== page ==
16 M- and N-circles-1 r + L y Closed-loop transfer function: H L = = T 1 + L M-circle: Locus of points z in the complex plane where z = M 1+ z N-circle: Locus of points z in the complex plane where arg z 1+ z = N

17 M- and N-circles-2

18 Nichols plots Nichols plot: Locus of L(jω) with ω as parameter in the log magnitude versus argument plane 2 ωo o o j + o L( jω ) = ( jω) 2 ζ ω ( ω) ω Nichols chart: Nichols plot with M- and N-loci included

19 Classical design specifications Time Rise time, delay time, overshoot, settling time, steady-state error of the response to step reference and disturbance inputs; error constants domain domain Frequency Bandwidth, resonance peak, roll-on and roll-off of the closed-loop frequency response and sensitivity functions; stability margins

20 Classical design techniques Lead, lag, and lag-lead compensation (loopshaping) (Root locus approach) (Guillemin-Truxal design procedure) Quantitative feedback theory QFT (robust loopshaping)

21 Classical design techniques Rules for loopshaping Change open-loop L(s) to achieve certain closed-loop specs first modify phase then correct gain

22 Lead compensation Lead compensation: Add extra phase in the cross-over region to improve the stability margins Typical compensator: Phase-advance network 1+ jωt C( jω) = α, 0< α < 1 1+ jωα T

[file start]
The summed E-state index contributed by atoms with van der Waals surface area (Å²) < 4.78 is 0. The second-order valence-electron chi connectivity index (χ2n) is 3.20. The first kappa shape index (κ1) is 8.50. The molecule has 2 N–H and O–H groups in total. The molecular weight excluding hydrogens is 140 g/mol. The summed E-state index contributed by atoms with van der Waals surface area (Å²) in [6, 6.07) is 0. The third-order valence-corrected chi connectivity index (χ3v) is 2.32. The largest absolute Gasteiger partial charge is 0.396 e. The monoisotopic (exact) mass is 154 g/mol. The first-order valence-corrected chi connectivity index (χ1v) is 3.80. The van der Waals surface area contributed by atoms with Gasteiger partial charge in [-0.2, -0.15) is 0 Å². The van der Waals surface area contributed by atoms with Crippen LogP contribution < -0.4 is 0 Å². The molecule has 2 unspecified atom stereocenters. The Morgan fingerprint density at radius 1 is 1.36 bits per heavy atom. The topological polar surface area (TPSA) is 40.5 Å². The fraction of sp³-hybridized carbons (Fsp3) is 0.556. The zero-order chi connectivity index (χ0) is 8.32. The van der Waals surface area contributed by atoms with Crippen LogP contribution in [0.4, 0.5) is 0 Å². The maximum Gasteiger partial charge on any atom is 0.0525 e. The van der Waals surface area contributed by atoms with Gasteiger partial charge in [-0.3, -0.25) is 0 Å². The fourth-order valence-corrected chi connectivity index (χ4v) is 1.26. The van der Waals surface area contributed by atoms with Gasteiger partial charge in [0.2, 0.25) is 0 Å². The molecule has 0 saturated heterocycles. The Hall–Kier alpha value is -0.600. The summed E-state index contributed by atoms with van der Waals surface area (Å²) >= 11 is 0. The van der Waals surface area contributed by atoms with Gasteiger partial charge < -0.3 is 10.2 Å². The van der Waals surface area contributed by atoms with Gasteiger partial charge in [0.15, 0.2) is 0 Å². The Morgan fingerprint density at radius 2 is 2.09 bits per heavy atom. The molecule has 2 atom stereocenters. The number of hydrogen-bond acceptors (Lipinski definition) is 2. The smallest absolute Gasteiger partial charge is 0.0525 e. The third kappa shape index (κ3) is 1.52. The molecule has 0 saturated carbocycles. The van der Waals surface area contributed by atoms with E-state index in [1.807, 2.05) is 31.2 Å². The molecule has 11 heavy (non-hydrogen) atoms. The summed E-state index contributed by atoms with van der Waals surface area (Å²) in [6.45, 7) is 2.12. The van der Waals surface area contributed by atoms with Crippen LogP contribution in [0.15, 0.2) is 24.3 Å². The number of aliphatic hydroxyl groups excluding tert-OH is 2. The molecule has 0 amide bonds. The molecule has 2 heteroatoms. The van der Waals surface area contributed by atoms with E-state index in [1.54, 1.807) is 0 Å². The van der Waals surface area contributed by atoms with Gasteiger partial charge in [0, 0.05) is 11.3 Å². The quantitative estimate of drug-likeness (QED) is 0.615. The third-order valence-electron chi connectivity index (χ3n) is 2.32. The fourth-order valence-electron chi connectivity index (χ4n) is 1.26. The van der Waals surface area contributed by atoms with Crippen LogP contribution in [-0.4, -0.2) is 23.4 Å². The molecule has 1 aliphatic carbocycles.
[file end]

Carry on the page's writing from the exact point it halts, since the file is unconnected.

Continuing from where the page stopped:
23 Lead/lag compensator C( jω) = α 1+ jωt 1+ jωα T

24 Lag compensation Lag compensation: Increase the low frequency gain without affecting the phase in the cross-over region Example: PI-control: C( jω ) = k 1+ jωt jωt

25 Lead-lag compensation Lead-lag compensation: Joint use of lag compensation at low frequencies phase lead compensation at crossover Lead, lag, and lead-lag compensation are always used in combination with gain adjustment

26 Notch compensation (inverse) Notch filters: suppression of parasitic dynamics additional gain at specific frequencies Special form of general second order filter

27 Notch compensation H = u ε = s ω s ω β + 2β 1 2 s ω s ω Notch -filter :ω 1 = ω 2

28 Notch compensation ampl. β β 1 2 fase 0

29 Root locus method-1 Important stage of many designs: Fine tuning of gain compensator pole and zero locations Helpful approach: the root locus method (use rltool!)

30 Root locus method-2 Ls () N() s ( s z1)( s z2) L( s zm ) = = k D() s ( s p )( s p ) L( s p ) 1 2 n L Closed-loop characteristic polynomial χ () s = D() s + N() s = ( s p )( s p ) L( s p ) + k( s z )( s z ) L( s z ) 1 2 n 1 2 Root locus method: Determine the loci of the roots of χ as the gain k varies m

31 Root locus method-3 χ () s = ( s p )( s p ) L( s p ) + k( s z )( s z ) L( s z ) 1 2 n 1 2 Rules: For k = 0 the roots are the open-loop poles p i For k a number m of the roots approach the open-loop zeros z i. The remaining roots approach The directions of the asymptotes of those roots that approach are given by the angles 2i + 1, i 0,1,, n m 1 n m π = L m

32 Root locus method-4 The asymptotes intersect on the real axis in the point (sum of open-loop poles) (sum of open-loop zeros) n m Those sections of the real axis located to the left of an odd total number of open-loop poles and zeros on this axis belong to a locus The loci are symmetric with respect to the real axis...

33 Root locus method-5 Ls () = k ss ( + 2) Ls () = ks ( + 2) ss ( + 1) Ls () = k ss ( + 1)( s+ 2)